The reply was cold without even a word of concern.

IRB must show empathy in this pressing issue and do us a favour. Don’t make retired folks beg for our tax refund.

  1. #1 by polarbear78 on Wednesday, 28 March 2007 - 12:34 pm

    Malaysia Boleh Ke? There always a saying, when you owed someone money, they want the money now, but if the person owed you, it will be a besok lusa situation. This happened to Malaysia’s government agency. I just came back from the States, and I believe they IRS is one of the best agency in the world although the agency has its flaws. Why? If you owed them money, you will have to pay on time which happened in April or you can asked for extension which can be done by a small fees. However, if you cheated them, there will be an auditor send to your doorstep. But, if they owed your money or so called refund, you can expect the money to be at your house in less than two months. So, why do we want to pay these government servants extra money in their salaries? We have to review their works and comment more.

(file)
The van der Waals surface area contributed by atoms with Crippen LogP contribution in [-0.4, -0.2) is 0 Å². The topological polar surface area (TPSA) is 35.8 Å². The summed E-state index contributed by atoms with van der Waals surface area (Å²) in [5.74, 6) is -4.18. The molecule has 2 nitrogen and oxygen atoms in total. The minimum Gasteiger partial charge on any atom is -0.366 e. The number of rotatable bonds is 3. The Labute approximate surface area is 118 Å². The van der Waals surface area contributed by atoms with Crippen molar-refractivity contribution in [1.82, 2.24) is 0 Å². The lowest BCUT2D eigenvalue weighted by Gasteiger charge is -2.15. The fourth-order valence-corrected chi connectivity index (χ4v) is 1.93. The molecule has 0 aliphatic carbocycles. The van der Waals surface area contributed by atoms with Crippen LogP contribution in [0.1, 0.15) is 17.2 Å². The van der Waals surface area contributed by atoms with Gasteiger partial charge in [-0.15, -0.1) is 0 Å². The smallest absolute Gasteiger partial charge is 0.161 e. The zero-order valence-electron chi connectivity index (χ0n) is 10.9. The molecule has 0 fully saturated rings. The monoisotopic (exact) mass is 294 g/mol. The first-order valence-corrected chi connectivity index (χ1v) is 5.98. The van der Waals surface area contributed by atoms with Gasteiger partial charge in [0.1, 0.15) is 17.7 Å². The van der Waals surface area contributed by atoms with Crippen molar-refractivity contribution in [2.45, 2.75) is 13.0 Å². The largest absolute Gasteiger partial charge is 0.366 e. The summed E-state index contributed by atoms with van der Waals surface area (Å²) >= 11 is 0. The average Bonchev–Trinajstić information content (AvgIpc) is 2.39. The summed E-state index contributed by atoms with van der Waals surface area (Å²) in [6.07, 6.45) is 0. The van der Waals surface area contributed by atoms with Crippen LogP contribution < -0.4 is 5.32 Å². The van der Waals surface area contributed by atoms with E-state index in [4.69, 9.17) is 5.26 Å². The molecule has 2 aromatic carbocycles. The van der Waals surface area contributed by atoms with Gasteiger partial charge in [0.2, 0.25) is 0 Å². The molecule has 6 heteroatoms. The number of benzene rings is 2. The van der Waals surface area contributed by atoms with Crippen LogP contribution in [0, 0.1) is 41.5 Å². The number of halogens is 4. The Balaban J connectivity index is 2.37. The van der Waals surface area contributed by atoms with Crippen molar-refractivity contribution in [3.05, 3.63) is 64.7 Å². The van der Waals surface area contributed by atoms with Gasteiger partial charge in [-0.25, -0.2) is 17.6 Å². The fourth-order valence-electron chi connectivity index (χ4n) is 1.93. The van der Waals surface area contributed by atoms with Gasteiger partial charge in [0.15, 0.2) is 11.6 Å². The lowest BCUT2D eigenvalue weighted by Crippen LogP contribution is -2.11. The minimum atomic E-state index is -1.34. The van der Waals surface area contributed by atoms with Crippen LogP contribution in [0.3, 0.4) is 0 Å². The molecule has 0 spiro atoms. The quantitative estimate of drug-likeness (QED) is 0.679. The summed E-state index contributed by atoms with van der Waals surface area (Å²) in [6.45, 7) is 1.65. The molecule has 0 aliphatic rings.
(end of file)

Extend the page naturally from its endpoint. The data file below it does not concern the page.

2. #2 by HJ Angus on Wednesday, 28 March 2007 - 12:42 pm

    I support the idea that dividends should not be taxed for retirees as it will encourage people to invest for future needs.

  3. #3 by tsn on Wednesday, 28 March 2007 - 12:49 pm

    1.Don’t depend on IRB tax refund to survive, you will become the 1st Malaysian to die due to hunger.

    2. Must be fit and long live to enjoy IRB tax refund.

    3.Best thing is just forget about it, when you finally receive it, just treat it as lottery winning. Pretend to be happy.

  4. #4 by undergrad2 on Wednesday, 28 March 2007 - 12:51 pm

    In the U.S. this is the period for tax refunds. I submitted my federal and state tax returns electronically. Within three days I got my tax refund by way of direct deposit to my bank account.

    That is how fast it takes.

  5. #5 by k1980 on Wednesday, 28 March 2007 - 1:16 pm